It is normal for children and young people to experience various types of emotional distress as they develop and mature. For example, it is not uncommon for children to experience anxiety about school, or for young people to experience short periods of depression that are transient in nature. However, when symptoms persist professional assistance is often required, and as a parent you hope that such help will be easily accessible for your child should they need it.
As both a parent and politician, I was therefore extremely concerned last year when a report published by the Children, Young People and Education Committee, of which I am a member, found that support for the emotional and mental health of young people in Wales has been “too limited for too long”.
The committee publication called for urgent action to embed support for children in schools to build resilience and equip the education workforce to spot problems and help to tackle them - The Welsh Government however decided not to adopt many of the reports key recommendations.
Now, new figures have revealed that the number of under 18s presenting at A&E in Welsh hospitals with mental health concerns has increased by 44% in four years. 1,141 minors attended Accident & Emergency departments in 2017/18 compared to 790 in 2013/14, with the figure rising year-on-year in the intervening years. This is despite the Welsh Government’s programme “Together for Mental Health” which has had a significant focus on early intervention and identification of issues.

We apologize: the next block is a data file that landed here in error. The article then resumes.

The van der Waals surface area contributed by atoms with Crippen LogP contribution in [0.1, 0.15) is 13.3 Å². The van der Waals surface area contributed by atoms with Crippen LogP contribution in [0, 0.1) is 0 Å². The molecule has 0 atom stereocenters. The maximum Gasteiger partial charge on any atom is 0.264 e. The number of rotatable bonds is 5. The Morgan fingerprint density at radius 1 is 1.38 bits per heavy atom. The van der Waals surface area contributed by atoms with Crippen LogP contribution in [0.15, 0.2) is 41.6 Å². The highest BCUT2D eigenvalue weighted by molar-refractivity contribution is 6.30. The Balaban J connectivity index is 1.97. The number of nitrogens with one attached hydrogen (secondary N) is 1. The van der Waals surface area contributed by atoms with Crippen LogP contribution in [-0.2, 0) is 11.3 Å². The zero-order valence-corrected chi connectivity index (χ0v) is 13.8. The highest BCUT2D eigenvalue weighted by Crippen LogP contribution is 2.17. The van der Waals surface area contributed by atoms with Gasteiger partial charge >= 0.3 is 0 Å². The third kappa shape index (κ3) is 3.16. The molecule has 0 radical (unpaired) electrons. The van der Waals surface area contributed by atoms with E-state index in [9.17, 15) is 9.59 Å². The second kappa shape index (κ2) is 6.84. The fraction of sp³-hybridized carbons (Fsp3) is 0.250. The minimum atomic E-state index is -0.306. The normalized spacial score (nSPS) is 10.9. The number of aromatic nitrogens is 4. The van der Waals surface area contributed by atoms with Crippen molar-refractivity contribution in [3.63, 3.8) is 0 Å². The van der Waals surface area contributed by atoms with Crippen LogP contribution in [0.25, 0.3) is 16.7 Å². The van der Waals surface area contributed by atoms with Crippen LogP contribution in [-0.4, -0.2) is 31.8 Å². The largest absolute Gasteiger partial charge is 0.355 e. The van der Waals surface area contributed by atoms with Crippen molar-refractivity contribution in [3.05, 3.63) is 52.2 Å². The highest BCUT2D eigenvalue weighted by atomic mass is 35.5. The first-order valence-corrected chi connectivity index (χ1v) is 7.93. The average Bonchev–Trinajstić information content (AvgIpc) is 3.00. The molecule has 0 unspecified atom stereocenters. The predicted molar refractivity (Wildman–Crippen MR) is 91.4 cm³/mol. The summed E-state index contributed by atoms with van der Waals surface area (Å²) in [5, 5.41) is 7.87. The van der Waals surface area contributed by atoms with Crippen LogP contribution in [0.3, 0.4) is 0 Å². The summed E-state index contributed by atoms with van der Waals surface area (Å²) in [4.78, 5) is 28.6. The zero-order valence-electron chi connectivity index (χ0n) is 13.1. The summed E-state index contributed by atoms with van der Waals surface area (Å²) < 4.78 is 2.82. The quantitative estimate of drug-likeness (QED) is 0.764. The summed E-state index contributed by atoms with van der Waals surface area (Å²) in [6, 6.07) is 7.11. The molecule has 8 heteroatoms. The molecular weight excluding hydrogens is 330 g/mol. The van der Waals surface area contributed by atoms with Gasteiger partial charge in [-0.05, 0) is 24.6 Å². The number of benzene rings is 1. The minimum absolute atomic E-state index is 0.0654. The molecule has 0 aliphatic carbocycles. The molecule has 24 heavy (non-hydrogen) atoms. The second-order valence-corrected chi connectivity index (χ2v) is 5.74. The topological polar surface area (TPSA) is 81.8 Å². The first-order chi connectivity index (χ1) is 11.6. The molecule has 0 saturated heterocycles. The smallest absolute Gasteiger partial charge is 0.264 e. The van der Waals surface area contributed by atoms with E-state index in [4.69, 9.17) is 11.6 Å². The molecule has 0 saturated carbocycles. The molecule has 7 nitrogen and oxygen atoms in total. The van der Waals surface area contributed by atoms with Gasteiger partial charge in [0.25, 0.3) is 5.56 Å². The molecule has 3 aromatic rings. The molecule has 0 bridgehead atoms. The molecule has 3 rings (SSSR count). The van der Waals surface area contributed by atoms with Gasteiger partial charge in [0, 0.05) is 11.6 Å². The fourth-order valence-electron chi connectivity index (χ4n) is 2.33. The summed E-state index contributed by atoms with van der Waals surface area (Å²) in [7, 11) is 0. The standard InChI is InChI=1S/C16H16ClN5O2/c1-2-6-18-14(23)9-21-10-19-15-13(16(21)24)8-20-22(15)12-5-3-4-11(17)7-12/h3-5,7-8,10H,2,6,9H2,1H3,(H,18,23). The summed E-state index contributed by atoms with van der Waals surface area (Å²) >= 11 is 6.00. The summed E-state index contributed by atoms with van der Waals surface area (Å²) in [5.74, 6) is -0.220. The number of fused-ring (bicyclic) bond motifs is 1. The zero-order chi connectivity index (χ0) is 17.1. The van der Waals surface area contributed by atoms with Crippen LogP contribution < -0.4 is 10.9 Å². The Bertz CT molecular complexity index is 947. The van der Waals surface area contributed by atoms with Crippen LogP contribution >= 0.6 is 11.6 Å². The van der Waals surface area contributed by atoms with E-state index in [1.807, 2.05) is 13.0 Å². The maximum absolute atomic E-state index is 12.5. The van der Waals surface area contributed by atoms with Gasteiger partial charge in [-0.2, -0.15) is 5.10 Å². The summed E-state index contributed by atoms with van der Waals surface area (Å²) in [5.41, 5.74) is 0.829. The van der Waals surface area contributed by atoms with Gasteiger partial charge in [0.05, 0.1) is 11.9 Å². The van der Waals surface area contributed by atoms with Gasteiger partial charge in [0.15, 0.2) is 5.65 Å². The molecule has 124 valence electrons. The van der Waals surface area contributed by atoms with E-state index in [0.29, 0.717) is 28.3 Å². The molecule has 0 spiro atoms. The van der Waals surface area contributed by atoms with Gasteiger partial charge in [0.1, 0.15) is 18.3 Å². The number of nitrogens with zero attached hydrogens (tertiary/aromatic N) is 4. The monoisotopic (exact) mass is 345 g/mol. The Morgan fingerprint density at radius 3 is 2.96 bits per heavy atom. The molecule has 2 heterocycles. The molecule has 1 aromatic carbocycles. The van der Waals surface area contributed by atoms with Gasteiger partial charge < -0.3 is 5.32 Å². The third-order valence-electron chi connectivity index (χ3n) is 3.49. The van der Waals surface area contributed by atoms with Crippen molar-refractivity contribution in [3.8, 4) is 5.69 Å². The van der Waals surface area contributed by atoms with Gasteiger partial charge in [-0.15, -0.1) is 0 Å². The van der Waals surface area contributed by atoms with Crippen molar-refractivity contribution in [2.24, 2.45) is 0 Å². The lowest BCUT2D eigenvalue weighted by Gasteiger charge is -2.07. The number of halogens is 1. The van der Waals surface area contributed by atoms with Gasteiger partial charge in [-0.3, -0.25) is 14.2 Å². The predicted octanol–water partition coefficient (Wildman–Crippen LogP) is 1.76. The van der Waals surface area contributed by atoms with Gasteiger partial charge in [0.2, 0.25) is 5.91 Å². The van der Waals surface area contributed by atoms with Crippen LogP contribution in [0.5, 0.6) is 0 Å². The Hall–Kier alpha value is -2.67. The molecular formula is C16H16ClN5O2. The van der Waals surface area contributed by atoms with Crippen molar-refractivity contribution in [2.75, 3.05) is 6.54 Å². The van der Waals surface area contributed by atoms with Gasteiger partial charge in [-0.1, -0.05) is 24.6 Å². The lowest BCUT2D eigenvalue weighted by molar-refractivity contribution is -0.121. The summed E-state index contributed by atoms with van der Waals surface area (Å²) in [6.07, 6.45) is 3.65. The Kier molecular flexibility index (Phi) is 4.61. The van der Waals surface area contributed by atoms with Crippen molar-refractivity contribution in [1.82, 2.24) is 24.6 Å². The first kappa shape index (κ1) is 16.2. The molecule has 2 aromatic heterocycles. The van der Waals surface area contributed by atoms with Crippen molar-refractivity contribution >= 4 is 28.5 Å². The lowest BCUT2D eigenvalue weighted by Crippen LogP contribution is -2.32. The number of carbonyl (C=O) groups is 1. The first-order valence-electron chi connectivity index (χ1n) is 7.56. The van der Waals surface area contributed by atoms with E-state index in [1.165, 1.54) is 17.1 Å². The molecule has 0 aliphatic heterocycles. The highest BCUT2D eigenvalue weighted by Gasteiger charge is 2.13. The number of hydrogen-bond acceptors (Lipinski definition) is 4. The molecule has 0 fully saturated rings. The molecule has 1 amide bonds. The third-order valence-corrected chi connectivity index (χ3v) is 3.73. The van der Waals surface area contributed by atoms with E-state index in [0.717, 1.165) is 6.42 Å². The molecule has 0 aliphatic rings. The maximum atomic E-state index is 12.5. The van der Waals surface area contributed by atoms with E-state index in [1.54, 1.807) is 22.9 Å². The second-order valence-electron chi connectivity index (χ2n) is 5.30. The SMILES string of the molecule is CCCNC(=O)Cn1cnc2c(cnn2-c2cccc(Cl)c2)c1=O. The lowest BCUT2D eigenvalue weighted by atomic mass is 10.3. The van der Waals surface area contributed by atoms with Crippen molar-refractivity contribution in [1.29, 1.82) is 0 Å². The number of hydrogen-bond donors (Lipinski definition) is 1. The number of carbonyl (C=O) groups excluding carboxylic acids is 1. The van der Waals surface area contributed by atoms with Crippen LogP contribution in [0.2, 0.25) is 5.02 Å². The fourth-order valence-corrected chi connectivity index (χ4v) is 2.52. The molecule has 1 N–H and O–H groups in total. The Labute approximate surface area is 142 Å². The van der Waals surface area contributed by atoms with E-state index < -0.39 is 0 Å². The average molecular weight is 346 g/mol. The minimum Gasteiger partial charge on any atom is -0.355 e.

Here in North Wales, troubled Betsi Cadwaladr University Health Board – which has been in Special Measures and thus under direct Welsh Government control for over three and a half years – recorded the most admissions, at 329.
This is a region that has 1,000 children and young people waiting for a year or longer for a mental health assessment and treatment - more than all of the other health boards in Wales combined.
With the admissions criteria for CAMHS (Child and Adolescent Mental Health Services) changing, it is clear that children and young people are not getting the support they need, and tragically are presenting at A&E in a bid to get emergency treatment.
Support for children with mental health and wellbeing problems in Wales is wholly inadequate and we need urgent action to turn things around.
Waiting lists for access to assessments and therapies are leaving children and their families in limbo for months or even years while their health often deteriorates – this is totally unacceptable.
With an increasing number of head teachers reporting that mental health is a growing problem in our schools, we need a radical plan.
There has been good practice on building mental health resilience in some schools, including Ysgol Pen y Bryn in Colwyn Bay, but much more needs to be done to embed support for children in all our schools and equip the education workforce to spot problems and help to tackle them.
However, we also need to address the unacceptable waiting times for children with more serious mental health problems who need access to a psychologist.
For years the emphasis has been on physical health, but these latest figures reinforce the crucial need for the Welsh Government to pay more attention to the mental health and well-being of our young people and I will continue holding them to account until they do.